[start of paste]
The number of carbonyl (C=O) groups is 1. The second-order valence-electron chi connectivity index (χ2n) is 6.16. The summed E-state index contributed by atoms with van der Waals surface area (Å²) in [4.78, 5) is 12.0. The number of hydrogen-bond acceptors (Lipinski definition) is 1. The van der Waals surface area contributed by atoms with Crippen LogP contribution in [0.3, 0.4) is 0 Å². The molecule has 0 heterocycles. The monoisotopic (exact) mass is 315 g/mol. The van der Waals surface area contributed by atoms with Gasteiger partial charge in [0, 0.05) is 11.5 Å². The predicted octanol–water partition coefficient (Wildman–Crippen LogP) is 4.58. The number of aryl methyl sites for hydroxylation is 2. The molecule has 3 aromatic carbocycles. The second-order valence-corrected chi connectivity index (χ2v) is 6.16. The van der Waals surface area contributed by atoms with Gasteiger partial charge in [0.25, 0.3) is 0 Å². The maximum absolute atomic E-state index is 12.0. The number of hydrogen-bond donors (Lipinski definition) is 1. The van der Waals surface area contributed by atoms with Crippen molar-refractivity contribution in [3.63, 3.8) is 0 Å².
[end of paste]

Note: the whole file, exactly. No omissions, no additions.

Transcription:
The number of carbonyl (C=O) groups is 1. The second-order valence-electron chi connectivity index (χ2n) is 6.16. The summed E-state index contributed by atoms with van der Waals surface area (Å²) in [4.78, 5) is 12.0. The number of hydrogen-bond acceptors (Lipinski definition) is 1. The van der Waals surface area contributed by atoms with Crippen LogP contribution in [0.3, 0.4) is 0 Å². The molecule has 0 heterocycles. The monoisotopic (exact) mass is 315 g/mol. The van der Waals surface area contributed by atoms with Gasteiger partial charge in [0, 0.05) is 11.5 Å². The predicted octanol–water partition coefficient (Wildman–Crippen LogP) is 4.58. The number of aryl methyl sites for hydroxylation is 2. The molecule has 3 aromatic carbocycles. The second-order valence-corrected chi connectivity index (χ2v) is 6.16. The van der Waals surface area contributed by atoms with Gasteiger partial charge in [0.25, 0.3) is 0 Å². The maximum absolute atomic E-state index is 12.0. The number of hydrogen-bond donors (Lipinski definition) is 1. The van der Waals surface area contributed by atoms with Crippen molar-refractivity contribution in [3.63, 3.8) is 0 Å².